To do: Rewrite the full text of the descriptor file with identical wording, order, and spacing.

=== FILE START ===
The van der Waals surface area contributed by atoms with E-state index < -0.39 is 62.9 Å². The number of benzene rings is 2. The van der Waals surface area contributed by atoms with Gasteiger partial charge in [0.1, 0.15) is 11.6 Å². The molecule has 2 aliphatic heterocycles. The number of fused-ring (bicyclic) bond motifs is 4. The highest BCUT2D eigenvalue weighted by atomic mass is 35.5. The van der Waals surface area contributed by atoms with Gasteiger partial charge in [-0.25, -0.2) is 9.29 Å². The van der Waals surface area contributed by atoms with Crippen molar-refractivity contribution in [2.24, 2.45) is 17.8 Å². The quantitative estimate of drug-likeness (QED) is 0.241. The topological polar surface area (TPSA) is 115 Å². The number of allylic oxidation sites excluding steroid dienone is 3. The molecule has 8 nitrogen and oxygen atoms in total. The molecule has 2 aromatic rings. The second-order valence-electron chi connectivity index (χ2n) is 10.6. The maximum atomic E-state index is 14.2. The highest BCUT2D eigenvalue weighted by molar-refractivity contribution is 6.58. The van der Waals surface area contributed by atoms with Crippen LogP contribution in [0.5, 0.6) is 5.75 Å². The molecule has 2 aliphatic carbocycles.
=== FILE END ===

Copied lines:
The van der Waals surface area contributed by atoms with E-state index < -0.39 is 62.9 Å². The number of benzene rings is 2. The van der Waals surface area contributed by atoms with Gasteiger partial charge in [0.1, 0.15) is 11.6 Å². The molecule has 2 aliphatic heterocycles. The number of fused-ring (bicyclic) bond motifs is 4. The highest BCUT2D eigenvalue weighted by atomic mass is 35.5. The van der Waals surface area contributed by atoms with Gasteiger partial charge in [-0.25, -0.2) is 9.29 Å². The van der Waals surface area contributed by atoms with Crippen molar-refractivity contribution in [2.24, 2.45) is 17.8 Å². The quantitative estimate of drug-likeness (QED) is 0.241. The topological polar surface area (TPSA) is 115 Å². The number of allylic oxidation sites excluding steroid dienone is 3. The molecule has 8 nitrogen and oxygen atoms in total. The molecule has 2 aromatic rings. The second-order valence-electron chi connectivity index (χ2n) is 10.6. The maximum atomic E-state index is 14.2. The highest BCUT2D eigenvalue weighted by molar-refractivity contribution is 6.58. The van der Waals surface area contributed by atoms with Crippen LogP contribution in [0.5, 0.6) is 5.75 Å². The molecule has 2 aliphatic carbocycles.